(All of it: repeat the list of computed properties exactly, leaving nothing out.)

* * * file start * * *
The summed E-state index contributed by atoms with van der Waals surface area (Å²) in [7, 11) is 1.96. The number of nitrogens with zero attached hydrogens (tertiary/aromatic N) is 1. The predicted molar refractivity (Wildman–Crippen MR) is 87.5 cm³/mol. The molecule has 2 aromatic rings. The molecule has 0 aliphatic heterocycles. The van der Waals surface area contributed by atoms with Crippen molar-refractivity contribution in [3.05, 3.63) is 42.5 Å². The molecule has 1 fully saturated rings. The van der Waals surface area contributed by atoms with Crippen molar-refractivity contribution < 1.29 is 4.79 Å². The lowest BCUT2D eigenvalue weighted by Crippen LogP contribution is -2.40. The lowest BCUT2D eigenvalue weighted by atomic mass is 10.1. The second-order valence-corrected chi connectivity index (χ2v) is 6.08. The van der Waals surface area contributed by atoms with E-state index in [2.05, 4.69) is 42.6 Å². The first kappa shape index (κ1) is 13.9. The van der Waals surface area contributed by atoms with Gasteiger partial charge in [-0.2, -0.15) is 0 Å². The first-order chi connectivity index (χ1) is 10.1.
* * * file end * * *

The summed E-state index contributed by atoms with van der Waals surface area (Å²) in [7, 11) is 1.96. The number of nitrogens with zero attached hydrogens (tertiary/aromatic N) is 1. The predicted molar refractivity (Wildman–Crippen MR) is 87.5 cm³/mol. The molecule has 2 aromatic rings. The molecule has 0 aliphatic heterocycles. The van der Waals surface area contributed by atoms with Crippen molar-refractivity contribution in [3.05, 3.63) is 42.5 Å². The molecule has 1 fully saturated rings. The van der Waals surface area contributed by atoms with Crippen molar-refractivity contribution < 1.29 is 4.79 Å². The lowest BCUT2D eigenvalue weighted by Crippen LogP contribution is -2.40. The lowest BCUT2D eigenvalue weighted by atomic mass is 10.1. The second-order valence-corrected chi connectivity index (χ2v) is 6.08. The van der Waals surface area contributed by atoms with E-state index in [2.05, 4.69) is 42.6 Å². The first kappa shape index (κ1) is 13.9. The van der Waals surface area contributed by atoms with Gasteiger partial charge in [-0.2, -0.15) is 0 Å². The first-order chi connectivity index (χ1) is 10.1.